Back in 2013, I wrote a paper for the SAS Global Forum, reviewing the attributes that go towards making a good graph. In this paper, I covered many recommendations from industry thought leaders that can help enhance the effectiveness of graphs to deliver the intended information.
The graph on the right shows the number of students in each category in different colleges of a university. This allows comparison of number of students in each category within a college. However, if one wants to compare the number of students in each category across colleges, then this graph does not make the task easy. It is a bit harder to compare the number of "Transition" students in College of Business with Education.
For comparison of students in a category across colleges, it is better to switch the category and group roles and get the graph on the right. Now, it is easier to compare the number of "Transition" students across Colleges.
This example is taken from the paper linked above. The main idea here is that bringing items that are to be compared closer makes the intended task easier. The key is the reduction of the eye movement required to complete the task. The less the eye movement required, the better.
Recently, while browsing the web, I came across another graph example where the delivery of the information could be improved by using the principle of "Proximity", but in a different way.
The graph on the right shows the distribution of a measure by a category "Tracexx". The category values are shown along the x-axis. the boxes are also colored by category, with a scrollable legend on the right.
In my opinion, it is relatively hard to line up and determine the category name for any particular box in the graph. The tick values are quite far away and dense. Also, the color shades are quite close so it is hard to see the category from the legend, which is also far away, with only some values visible. Making these associations requires a lot of eye movement, and it is not easy. For me, it is hard to determine which box represents "Trace11" in the graph, from the axis values or from the legend.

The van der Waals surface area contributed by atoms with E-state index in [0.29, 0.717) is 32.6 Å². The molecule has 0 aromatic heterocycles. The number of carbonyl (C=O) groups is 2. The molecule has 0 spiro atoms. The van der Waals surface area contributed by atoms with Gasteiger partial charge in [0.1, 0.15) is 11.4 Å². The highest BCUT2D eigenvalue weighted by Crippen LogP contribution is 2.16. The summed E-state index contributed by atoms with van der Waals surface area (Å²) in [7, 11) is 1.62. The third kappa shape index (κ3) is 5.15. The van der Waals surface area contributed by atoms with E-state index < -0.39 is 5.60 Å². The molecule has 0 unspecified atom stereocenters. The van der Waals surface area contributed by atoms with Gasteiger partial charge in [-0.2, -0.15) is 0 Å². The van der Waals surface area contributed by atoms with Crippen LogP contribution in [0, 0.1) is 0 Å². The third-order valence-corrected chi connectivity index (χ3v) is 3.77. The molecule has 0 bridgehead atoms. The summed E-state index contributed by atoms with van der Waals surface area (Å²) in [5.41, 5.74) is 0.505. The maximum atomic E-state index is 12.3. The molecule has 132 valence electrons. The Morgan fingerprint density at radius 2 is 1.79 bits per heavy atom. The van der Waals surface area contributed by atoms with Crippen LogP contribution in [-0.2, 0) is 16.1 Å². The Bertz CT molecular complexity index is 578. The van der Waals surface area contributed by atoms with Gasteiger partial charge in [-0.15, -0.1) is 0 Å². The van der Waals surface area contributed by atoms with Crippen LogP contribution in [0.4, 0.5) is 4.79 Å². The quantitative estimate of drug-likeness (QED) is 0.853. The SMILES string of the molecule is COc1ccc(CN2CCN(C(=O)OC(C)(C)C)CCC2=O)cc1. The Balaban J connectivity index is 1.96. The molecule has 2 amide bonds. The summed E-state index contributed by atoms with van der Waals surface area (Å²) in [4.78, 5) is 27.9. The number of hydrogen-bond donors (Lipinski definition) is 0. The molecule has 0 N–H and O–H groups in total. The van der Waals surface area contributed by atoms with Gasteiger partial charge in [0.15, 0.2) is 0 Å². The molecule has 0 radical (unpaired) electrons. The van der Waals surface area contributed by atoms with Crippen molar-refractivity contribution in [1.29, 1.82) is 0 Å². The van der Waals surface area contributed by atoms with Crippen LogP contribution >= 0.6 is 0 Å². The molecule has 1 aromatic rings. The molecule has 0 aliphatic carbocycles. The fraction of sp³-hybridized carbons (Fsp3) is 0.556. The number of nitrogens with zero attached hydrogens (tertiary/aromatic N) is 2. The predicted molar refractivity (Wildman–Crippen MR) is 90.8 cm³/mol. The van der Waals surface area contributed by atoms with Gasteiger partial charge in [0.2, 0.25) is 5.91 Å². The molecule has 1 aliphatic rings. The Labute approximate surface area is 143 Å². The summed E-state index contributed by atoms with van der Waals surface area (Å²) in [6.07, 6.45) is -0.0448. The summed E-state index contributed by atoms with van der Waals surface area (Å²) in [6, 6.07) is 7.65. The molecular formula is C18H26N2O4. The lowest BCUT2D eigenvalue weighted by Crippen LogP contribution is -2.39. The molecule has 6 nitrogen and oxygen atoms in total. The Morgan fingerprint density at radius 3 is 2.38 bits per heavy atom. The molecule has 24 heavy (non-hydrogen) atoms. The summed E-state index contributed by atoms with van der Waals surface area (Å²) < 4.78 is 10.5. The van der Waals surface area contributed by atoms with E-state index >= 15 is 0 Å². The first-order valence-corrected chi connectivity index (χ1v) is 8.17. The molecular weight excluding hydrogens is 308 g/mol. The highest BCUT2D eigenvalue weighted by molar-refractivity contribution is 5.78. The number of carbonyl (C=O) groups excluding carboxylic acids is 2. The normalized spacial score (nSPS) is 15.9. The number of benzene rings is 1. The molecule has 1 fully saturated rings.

The graph on the right makes a small modification. Click on the graph for a higher resolution image. Placing the category value right next to the box makes it easier to determine which category we are examining. We have effectively moved the x-axis values closer to each box. This reduces the eye movement needed to examine the graph, thus making it easier to interpret. Note, we do not need the legend at all (other than for interactive selection).
To get this result, I saved the lowest value in each category in a variable called "Min". I retained only one value per category, making all others missing. Then, I use a Text plot to display the category value near the minimum value for each category. Note, I also added alternate light vertical bands that allow me to move the category labels a bit away to reduce clutter.
proc sgplot data=boxLabel noautolegend noborder;
vbox value / category=cat nomean nooutliers whiskerpct=0.95;
text x=cat y=min text=cat / rotate=90 position=left
textattrs=(size=6 weight=bold) contributeoffsets=(ymin);
xaxis display=(nolabel novalues noticks) discreteorder=data
yaxis display=(nolabel noline noticks) grid integer
values=(0 to 12 by 2) valueshint;
While this seems like a good solution to me, I would be happy to hear your opinion.
SAS 9.40M2 SGPLOT code: Box_Plot